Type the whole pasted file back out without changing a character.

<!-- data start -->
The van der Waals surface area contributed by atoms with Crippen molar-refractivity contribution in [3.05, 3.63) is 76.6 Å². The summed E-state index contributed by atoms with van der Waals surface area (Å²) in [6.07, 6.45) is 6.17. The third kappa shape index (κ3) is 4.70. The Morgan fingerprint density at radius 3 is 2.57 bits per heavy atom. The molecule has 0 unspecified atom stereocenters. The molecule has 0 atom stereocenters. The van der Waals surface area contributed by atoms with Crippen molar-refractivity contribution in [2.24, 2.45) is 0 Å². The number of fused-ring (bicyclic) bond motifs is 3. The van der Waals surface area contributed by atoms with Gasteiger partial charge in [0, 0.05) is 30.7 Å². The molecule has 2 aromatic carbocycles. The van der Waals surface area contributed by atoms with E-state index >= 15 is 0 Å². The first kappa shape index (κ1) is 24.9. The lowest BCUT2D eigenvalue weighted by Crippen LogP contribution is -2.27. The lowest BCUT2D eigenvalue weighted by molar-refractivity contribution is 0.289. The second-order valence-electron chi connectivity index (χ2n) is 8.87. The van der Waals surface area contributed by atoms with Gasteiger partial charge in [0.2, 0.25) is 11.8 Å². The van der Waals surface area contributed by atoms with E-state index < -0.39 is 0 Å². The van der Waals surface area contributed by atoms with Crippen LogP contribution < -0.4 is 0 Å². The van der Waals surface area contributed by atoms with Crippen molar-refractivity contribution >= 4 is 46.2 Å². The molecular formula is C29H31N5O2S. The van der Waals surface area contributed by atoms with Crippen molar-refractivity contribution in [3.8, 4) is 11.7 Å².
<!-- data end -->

The van der Waals surface area contributed by atoms with Crippen molar-refractivity contribution in [3.05, 3.63) is 76.6 Å². The summed E-state index contributed by atoms with van der Waals surface area (Å²) in [6.07, 6.45) is 6.17. The third kappa shape index (κ3) is 4.70. The Morgan fingerprint density at radius 3 is 2.57 bits per heavy atom. The molecule has 0 unspecified atom stereocenters. The molecule has 0 atom stereocenters. The van der Waals surface area contributed by atoms with Crippen molar-refractivity contribution in [2.24, 2.45) is 0 Å². The number of fused-ring (bicyclic) bond motifs is 3. The van der Waals surface area contributed by atoms with Gasteiger partial charge in [0, 0.05) is 30.7 Å². The molecule has 2 aromatic carbocycles. The van der Waals surface area contributed by atoms with E-state index >= 15 is 0 Å². The first kappa shape index (κ1) is 24.9. The lowest BCUT2D eigenvalue weighted by Crippen LogP contribution is -2.27. The lowest BCUT2D eigenvalue weighted by molar-refractivity contribution is 0.289. The second-order valence-electron chi connectivity index (χ2n) is 8.87. The van der Waals surface area contributed by atoms with Gasteiger partial charge in [0.2, 0.25) is 11.8 Å². The van der Waals surface area contributed by atoms with E-state index < -0.39 is 0 Å². The van der Waals surface area contributed by atoms with Crippen LogP contribution < -0.4 is 0 Å². The van der Waals surface area contributed by atoms with Crippen molar-refractivity contribution >= 4 is 46.2 Å². The molecular formula is C29H31N5O2S. The van der Waals surface area contributed by atoms with Crippen molar-refractivity contribution in [3.8, 4) is 11.7 Å².